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Richard Simcock: Reflecting on a year of clinical cancer innovations
Mar 8, 2024, 09:52

Richard Simcock: Reflecting on a year of clinical cancer innovations

Richard Simcock, Chief Medical Officer at Macmillan Cancer Support, recently posted on LinkedIn:

“It’s well described that as you age the years go by more quickly. As World Cancer Day promptly arrived earlier this month, I was reminded to take a moment and reflect on the previous year and acknowledge just some of the many advances we have seen in the last 12 months and recognize the efforts of so many fellow healthcare professionals pioneering and shaping important work in the field of oncology.

2023 saw more than 25 NICE appraisals for new cancer treatments, while in breast cancer we saw Olaparib made available for people affected by breast cancer who have inherited the BRCA gene. There were headline-grabbing announcements around the personalized immunotherapy drugs (CAR-T) available for blood cancers. These therapies represented new frontiers in scientific discovery, but also in price level for NHS-funded treatments. Meanwhile NICE also approved the first immunotherapy drug for advanced cervical cancer. These approvals mean that people with cancer today are receiving these drugs and have another treatment option, while new data published at conferences and in journals continues to offer new hope. Most notably in the new data category was the session from Tom Powles from Barts at the ESMO Conference in Madrid, where his presentation on a combination of new antibody-dependent conjugates and immunotherapy appeared to move the dial on advanced bladder cancer for the first time in over a decade.

It wasn’t just new drugs that made the news, but also old drugs with new purpose. The NHS ‘repurposing medicines’ program launched which introduced the use of decades-old anastrozole as a therapy that may reduce the risk of breast cancer. The news was welcome but the NHS launch needed more guidance and support for primary and secondary care. It left many hopeful people struggling to get answers. A reminder that the introduction of change, old or new, needs infrastructure.

There were important shifts elsewhere. 2023 was the year that most of us first heard of ChatGPT. Meanwhile, NICE introduced guidelines on the use of artificial intelligence in radiotherapy workflows and in chest x-ray analysis which I believe marks a significant shift towards more adoption of AI to support cancer care as an everyday tool.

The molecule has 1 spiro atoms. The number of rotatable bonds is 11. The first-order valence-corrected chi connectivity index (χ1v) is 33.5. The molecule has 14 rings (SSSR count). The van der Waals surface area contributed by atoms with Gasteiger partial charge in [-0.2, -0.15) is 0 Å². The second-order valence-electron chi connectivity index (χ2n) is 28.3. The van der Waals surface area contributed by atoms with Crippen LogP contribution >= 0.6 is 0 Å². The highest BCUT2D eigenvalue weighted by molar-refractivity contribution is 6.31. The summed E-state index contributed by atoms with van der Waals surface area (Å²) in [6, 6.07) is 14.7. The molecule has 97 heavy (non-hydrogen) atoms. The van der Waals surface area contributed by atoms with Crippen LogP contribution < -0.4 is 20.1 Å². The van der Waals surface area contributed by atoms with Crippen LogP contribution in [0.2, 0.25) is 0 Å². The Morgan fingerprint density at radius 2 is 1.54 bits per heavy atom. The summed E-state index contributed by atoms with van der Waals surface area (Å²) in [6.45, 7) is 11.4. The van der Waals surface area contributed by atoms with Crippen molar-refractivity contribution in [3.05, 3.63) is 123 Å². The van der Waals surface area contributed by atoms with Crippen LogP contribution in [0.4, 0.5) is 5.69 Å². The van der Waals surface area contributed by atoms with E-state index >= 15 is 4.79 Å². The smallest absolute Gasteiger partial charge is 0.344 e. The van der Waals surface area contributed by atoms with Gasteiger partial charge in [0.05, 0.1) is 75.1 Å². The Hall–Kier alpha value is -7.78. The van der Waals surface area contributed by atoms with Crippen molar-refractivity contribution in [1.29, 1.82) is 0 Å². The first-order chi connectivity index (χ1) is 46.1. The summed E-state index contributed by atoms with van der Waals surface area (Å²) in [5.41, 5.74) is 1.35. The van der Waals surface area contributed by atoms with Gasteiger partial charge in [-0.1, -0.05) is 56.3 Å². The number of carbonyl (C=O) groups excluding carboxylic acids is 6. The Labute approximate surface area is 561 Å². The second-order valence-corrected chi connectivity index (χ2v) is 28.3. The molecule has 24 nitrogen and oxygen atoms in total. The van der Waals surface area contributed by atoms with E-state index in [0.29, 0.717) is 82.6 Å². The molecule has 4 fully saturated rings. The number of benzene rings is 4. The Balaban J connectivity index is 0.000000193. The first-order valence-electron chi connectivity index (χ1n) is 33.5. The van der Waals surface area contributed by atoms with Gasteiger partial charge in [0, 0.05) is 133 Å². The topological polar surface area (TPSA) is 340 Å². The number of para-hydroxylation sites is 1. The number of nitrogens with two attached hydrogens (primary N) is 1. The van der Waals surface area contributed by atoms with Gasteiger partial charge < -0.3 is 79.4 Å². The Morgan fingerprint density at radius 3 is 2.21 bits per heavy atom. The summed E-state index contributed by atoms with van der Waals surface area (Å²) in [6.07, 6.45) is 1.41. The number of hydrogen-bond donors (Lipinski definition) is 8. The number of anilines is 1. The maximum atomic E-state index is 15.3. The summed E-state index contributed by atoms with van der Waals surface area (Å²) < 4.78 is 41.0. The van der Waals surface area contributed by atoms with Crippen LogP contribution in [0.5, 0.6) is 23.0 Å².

I suspect the most (over)used the word recently in relation to cancer advances has been ‘precision’, meaning specific molecular and genomic changes in a person’s cancer. Understanding those changes took a step forward with a detailed publication from the 100,000 Genomes Cancer Programme just last month that highlighted genomic changes that may help us to inform prediction and prognosis for future patients. All of this advance needs to prove itself, and the news last year that in England one-year survival rates for (most) cancer have improved is a welcome testament to these advances and all the ones that preceded it. While these are promising steps forward, this specific data only measures up to 2020 and we know that the pandemic, cost-of-living, and other external challenges may well play a role in stalling further improvements. There is still much work to be done.

Looking back can be helpful, but looking forward is essential. We demonstrated our commitment to be future-focused at Macmillan with the publication of our work on influencing the future of cancer care. I expect the themes from the work will be relevant in the year ahead. Specifically, NHS and social care will be challenged to introduce innovation when a workforce and funding crisis, caused by years of Government underinvestment, threatens the service’s ability to do the fundamentals well. We need services that can offer the latest genomic insight, but they also need to have acceptable waiting times and access to services. Attention to building back the basics seems to me to be of greater importance than the shiny and optimistic distractions of the best of science. The ‘sweet spot’ where innovation helps us to do the ordinary and important things well and quickly is one we should be aiming for over the next year.

My final observation of the many wonderful advances of the last year is that none of them replace the need for person-centered care and the requirement for a good conversation with a person affected by cancer about what matters most to them. Personalized care should always be at the heart of treating and caring for people with cancer.”

Source: Richard Simcock/LinkedIn